Welcome to the Guildford Classical Association. This site is intended to publicise forthcoming events and deliver other news to our Classicist friends. You can also contact the association using the “Contact” page above.
Anyone is welcome to attend our public events, and to join the association for our newsletters, network and free entry to all our events.
It is not possible to hold this as a live event n the current circumstances. We shall instead provide recorded lectures that teachers can use with their pupils when and how they wish. Links to these lectures will be sent out to GCA members by 28 January. There will be no charge to members or their schools for these lectures.
Professor Philip Hardie, Trinity College, Cambridge, President of the Virgil Society, on Virgil : Aeneid 2. Lines 506 – 558; 705 – 740; 768 –794.
Dr Dan Hogg, Head of Classics, Cranleigh School and a Keynote speaker, on The prose texts from the Cambridge Latin Anthology: Tacitus: Germanicus and Piso; Pliny: Regulus.
On Tuesday 13th October the GCA hosted our second virtual session, a brilliant and captivating talk from Caroline Lawrence, author of the much-loved Roman Mysteries series of novels, amongst other titles.
Caroline enthralled our audience, first with an insight into the origins of her desire to be a writer and the inspiration she found in Mary Renault, and later into the elements, both literal and conceptual, that make her characters, and other characters throughout literature and film, so fascinating. It was entertaining to see so many of our favourite stories from mythology and popular culture broken down into just seven ‘Plot Beats’ and the way our audience had engaged with Caroline so enthusiastically was borne out in the thought-provoking and wide-ranging question and answer session at the end.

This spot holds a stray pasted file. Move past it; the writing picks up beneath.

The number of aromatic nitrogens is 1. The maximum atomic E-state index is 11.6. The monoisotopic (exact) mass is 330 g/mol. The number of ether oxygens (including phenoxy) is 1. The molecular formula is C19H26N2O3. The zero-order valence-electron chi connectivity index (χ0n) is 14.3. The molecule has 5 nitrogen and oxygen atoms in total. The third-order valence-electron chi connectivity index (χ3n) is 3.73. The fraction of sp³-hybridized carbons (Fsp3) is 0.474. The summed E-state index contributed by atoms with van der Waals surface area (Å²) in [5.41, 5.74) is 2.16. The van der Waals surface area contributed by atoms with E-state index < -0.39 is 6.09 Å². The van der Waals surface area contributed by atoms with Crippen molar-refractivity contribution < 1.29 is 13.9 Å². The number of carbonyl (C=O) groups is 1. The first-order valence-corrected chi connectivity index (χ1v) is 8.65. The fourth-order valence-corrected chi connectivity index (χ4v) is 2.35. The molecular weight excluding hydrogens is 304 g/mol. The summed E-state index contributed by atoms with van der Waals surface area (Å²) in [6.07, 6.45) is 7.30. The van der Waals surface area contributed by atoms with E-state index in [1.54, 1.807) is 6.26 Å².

We would like to extend our thanks again to Caroline for enriching our evenings and just as Nancy Drew was such an inspiration in Caroline’s childhood, we feel sure that Caroline’s Flavia will now become an empowering role-model to even more young readers after tuning in to such a wonderful talk.
We are delighted to welcome Professor Llewelyn Morgan, Brasenose College, Oxford, as President of the Guildford Classical Association.
Prof. Morgan was already well known to the GCA, having delivered the 2019 Summer Talk, Aeneas in Italy: both Hero and Villain? and starred in The Latin Qvarter’s production of The Song of Arms and a Man, hosted by the GCA at Charterhouse in October 2019 (see earlier posts).
His first appearance as President was as MC and questionmaster at the GCA’s first virtual meeting, with Natalie Haynes on Pandora’s Jar – women in myths, stories and legends, and we look forward to welcoming him at many other GCA events.
The GCA’s first ever virtual meeting proved to be very popular and was a great success, thanks to a brilliantly engaging performance by Natalie Haynes, whose knowledge and enthusiasm shone throughout a talk that was, as anyone who has heard Natalie Haynes Stands Up for the Classics on Radio 4 would have expected, both informative and entertaining.
The GCA’s new President, Prof. Llewelyn Morgan, who has appeared with Natalie in several of her radio programmes, conducted a lively Q&A session, including a selection of the questions submitted by the webinar’s large audience.
Natalie’s talk focussed on Medusa and (at a request from the audience) Medea, and offered her own fresh and thought-provoking take on these characters from myth. Many more women from myth and legend are featured in Natalie’s new book Pandora’s Jar.
We are pleased to announce that, although we have had to cancel our programme of physical meetings until further notice, we are able to resume activities online, and will be staging as much of the usual programme as possible in the 2020/21 season.
We begin the season with our usual September Opening Party, but this time as a webinar. We apologise to anyone who finds themself unable to use this format, but hope that it will enable many others who would not have been able to get to Guildford for a live event to join us.
We will post further information as the season proceeds.
It was the turn of Charterhouse this time to host our annual Reading Competition on March 12th. Although overall numbers were slightly down this year, we heard a good balance of candidates in each of the eight Sections. The passages chosen for the different age groups (Years 6 – 13) reflect the length of time the students have been learning Latin or Greek; there is a short play and lively dialogues for the junior classes, and solos from Greek and Latin literature for senior candidates.